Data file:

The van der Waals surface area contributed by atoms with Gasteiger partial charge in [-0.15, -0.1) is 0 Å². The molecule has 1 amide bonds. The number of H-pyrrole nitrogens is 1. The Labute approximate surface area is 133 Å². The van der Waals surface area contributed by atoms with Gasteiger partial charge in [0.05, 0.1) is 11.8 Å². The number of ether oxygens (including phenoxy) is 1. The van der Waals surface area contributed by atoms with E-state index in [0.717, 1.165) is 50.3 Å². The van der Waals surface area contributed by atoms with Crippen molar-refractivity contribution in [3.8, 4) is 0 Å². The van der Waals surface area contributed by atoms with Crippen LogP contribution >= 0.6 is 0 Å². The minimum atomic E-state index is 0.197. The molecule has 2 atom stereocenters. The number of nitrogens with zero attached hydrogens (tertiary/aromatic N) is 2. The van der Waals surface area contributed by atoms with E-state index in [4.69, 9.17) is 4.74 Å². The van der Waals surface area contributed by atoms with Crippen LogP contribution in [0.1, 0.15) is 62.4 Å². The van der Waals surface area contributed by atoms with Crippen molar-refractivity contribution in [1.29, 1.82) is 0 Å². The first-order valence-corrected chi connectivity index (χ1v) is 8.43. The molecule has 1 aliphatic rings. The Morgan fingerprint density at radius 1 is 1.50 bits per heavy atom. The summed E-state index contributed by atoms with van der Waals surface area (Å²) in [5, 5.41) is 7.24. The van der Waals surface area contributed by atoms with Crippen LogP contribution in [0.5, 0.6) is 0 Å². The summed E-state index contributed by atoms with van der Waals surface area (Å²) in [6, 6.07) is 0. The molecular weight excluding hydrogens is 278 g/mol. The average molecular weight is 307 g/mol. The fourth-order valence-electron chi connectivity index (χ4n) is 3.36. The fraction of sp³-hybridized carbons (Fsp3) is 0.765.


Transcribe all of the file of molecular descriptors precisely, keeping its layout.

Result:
The van der Waals surface area contributed by atoms with Gasteiger partial charge in [-0.15, -0.1) is 0 Å². The molecule has 1 amide bonds. The number of H-pyrrole nitrogens is 1. The Labute approximate surface area is 133 Å². The van der Waals surface area contributed by atoms with Gasteiger partial charge in [0.05, 0.1) is 11.8 Å². The number of ether oxygens (including phenoxy) is 1. The van der Waals surface area contributed by atoms with E-state index in [0.717, 1.165) is 50.3 Å². The van der Waals surface area contributed by atoms with Crippen molar-refractivity contribution in [3.8, 4) is 0 Å². The van der Waals surface area contributed by atoms with Crippen LogP contribution >= 0.6 is 0 Å². The minimum atomic E-state index is 0.197. The molecule has 2 atom stereocenters. The number of nitrogens with zero attached hydrogens (tertiary/aromatic N) is 2. The van der Waals surface area contributed by atoms with E-state index in [4.69, 9.17) is 4.74 Å². The van der Waals surface area contributed by atoms with Crippen LogP contribution in [0.1, 0.15) is 62.4 Å². The van der Waals surface area contributed by atoms with Crippen molar-refractivity contribution in [1.29, 1.82) is 0 Å². The first-order valence-corrected chi connectivity index (χ1v) is 8.43. The molecule has 1 aliphatic rings. The Morgan fingerprint density at radius 1 is 1.50 bits per heavy atom. The summed E-state index contributed by atoms with van der Waals surface area (Å²) in [5, 5.41) is 7.24. The van der Waals surface area contributed by atoms with Crippen LogP contribution in [0.5, 0.6) is 0 Å². The summed E-state index contributed by atoms with van der Waals surface area (Å²) in [6, 6.07) is 0. The molecular weight excluding hydrogens is 278 g/mol. The average molecular weight is 307 g/mol. The fourth-order valence-electron chi connectivity index (χ4n) is 3.36. The fraction of sp³-hybridized carbons (Fsp3) is 0.765.